(Yeah, ick, right?)
And since this was hidden, and must be of some import to be mentioned at all, it made me start teasing out what else might be going on here.
Here's my best guess: Morrison writes in the Zatanna miniseries about the essential role of misdirection in magic. What if that's the best description of Seven Soldiers itself? What if the story that's supposedly being told -- seven superheroes versus time-traveling evil fairies, with its preordained, almost mechanistic conclusion -- is itself sleight-of-hand to conceal the actual story he's telling beneath the surface?
Who's really to blame for the murder of Captain 7? Zor, the Terrible Time Tailor, who weaves ugly destinies and forces children to wear them. Suzi was already pregnant when the Newsboys went to the old Gold place in Slaughter Swamp, looking for an explanation to the Sheeda mystery many years ago...but Zor created her tragic fate.
The whole series is full of bad or absent parental figures. Melmoth is the literal father of Misty, the blood progenitor of Frankenstein, and the father of Klarion's whole race. Glorianna is a wicked stepmother to Misty and corrupts knights to serve her. Klarion is betrayed by his long-lost runaway father. Sally Sonic is driven mad by her mistreatment at the hands of Vitaman, an older man who exploits her. Alix Harrower is the descendant of Auracles, driven mad by captivity. Auracles is a human son of absent Gods, and a vanished god to the people of Limbo Town. Shiloh Norman is scarred by the loss of his older brother, a parental surrogate and authority figure. Jake Jordan's father-in-law, a good parent, is killed. Zatanna seeks her lost good father, Zatara, while Zor impersonates him and literally tries to make her his evil daughter.
There are bad children as well. The people of Limbo Town raise up their dead fathers to serve them as unliving Grundy-Men. Klarion is amoral at best, and falls in with the exploited Billy Beezer and the Deviants. Nepton gets back at his overbearing mermaid mother Suli Stellamaris. Sally Sonic is meant to be a Lolita-esque seductress (though the art in Bulleteer obscures that). Frankenstein meets Uglyhead, a boy who works with the Sheeda. The Sheeda themselves are the ultimate bad children: they're our degenerate heirs, reduced to periodically looting the riches we create and unable to make any wealth of their own.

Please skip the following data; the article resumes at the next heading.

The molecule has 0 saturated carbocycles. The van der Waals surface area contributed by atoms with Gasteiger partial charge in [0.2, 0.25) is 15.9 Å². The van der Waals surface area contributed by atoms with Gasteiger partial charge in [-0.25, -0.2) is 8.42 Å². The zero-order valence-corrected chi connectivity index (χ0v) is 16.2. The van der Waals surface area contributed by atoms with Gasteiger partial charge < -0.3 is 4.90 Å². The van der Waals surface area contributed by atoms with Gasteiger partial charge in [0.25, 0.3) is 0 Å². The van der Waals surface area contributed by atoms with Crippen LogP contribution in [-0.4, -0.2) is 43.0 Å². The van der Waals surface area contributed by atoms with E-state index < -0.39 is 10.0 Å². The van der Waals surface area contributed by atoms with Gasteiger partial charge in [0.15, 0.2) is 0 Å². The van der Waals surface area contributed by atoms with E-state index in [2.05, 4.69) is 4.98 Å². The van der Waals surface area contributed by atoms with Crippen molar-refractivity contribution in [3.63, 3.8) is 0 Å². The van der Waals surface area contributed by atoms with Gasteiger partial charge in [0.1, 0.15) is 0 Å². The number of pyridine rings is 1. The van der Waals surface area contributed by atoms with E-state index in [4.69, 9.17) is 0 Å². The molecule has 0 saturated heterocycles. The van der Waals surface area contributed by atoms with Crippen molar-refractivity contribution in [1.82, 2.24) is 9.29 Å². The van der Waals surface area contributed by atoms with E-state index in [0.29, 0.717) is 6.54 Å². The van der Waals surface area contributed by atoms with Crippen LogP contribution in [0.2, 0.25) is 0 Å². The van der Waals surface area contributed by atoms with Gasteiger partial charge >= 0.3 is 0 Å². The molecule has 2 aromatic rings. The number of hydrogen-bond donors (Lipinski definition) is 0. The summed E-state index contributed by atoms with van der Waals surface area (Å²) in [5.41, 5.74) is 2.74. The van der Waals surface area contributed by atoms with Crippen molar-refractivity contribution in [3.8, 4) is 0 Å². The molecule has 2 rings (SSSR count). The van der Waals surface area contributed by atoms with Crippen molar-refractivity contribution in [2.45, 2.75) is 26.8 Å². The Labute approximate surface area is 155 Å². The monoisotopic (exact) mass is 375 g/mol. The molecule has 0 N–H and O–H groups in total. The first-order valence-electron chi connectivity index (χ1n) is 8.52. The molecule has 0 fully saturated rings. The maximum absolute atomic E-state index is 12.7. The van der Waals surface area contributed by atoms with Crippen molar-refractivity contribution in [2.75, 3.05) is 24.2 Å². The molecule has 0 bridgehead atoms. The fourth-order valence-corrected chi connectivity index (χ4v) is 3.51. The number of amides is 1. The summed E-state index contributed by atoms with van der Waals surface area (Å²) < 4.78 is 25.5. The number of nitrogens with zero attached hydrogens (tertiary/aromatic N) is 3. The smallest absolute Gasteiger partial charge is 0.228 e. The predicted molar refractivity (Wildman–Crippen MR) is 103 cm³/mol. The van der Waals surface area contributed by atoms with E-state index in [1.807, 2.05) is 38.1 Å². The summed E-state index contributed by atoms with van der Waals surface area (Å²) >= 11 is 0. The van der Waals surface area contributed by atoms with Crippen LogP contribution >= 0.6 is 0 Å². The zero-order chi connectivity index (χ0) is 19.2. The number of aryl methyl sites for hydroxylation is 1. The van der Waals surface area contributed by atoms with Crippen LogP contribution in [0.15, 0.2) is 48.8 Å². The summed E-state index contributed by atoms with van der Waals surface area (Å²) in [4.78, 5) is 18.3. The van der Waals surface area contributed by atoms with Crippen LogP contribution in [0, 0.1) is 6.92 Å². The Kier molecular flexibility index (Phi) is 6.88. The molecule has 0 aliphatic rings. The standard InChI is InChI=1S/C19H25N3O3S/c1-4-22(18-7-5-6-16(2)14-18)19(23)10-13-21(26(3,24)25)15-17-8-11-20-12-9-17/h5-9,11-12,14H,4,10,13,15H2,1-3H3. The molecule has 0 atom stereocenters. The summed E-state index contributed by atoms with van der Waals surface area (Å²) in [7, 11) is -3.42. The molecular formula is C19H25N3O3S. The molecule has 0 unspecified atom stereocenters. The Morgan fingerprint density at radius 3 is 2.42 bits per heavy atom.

Good adults (such as Giovanni Zatara, Larry Marcus, Aaron Norman, even Metron) nurture and guide the young, creating heroes. Bad adults (such as Zor, Melmoth, Gloriana, Ebeneezer Badde, Vitaman) use and exploit the young, creating villains.
So maybe all this stuff about time-traveling evil fairies at the end of the world was a ruse. The real story is about child victims of psychological abuse by a bad adult manipulating people and events to bring down their abuser. The wronged children, grown to be neurotic and guilt-ridden adults, finally redeem themselves for their past crime of killing one of their own.
And when Zor faces his final punishment, it comes in the form of being made into a simulacrum of the miser Cyrus Gold -- significantly described as an old pervert who murdered some children -- and being sent out to face a 19th Century lynch mob in Gold's place. (Even that won't be the end of it: Zor-as-Gold is fated to rise up from Slaughter Swamp as the undead Solomon Grundy...)
Adults have the power to do terrible things to the innocence of childhood -- not to put too fine a point on it, perhaps even in the way adults use or misuse the fairy tales and comic book characters of childhood -- but sometimes the memory of childhood idealism has enough power to fight back and win in the end. Morrison never puts this into the foreground, but I think that's what the real story was. Or, to condense all of the above into six words:
"Adults mess children up: favor returned."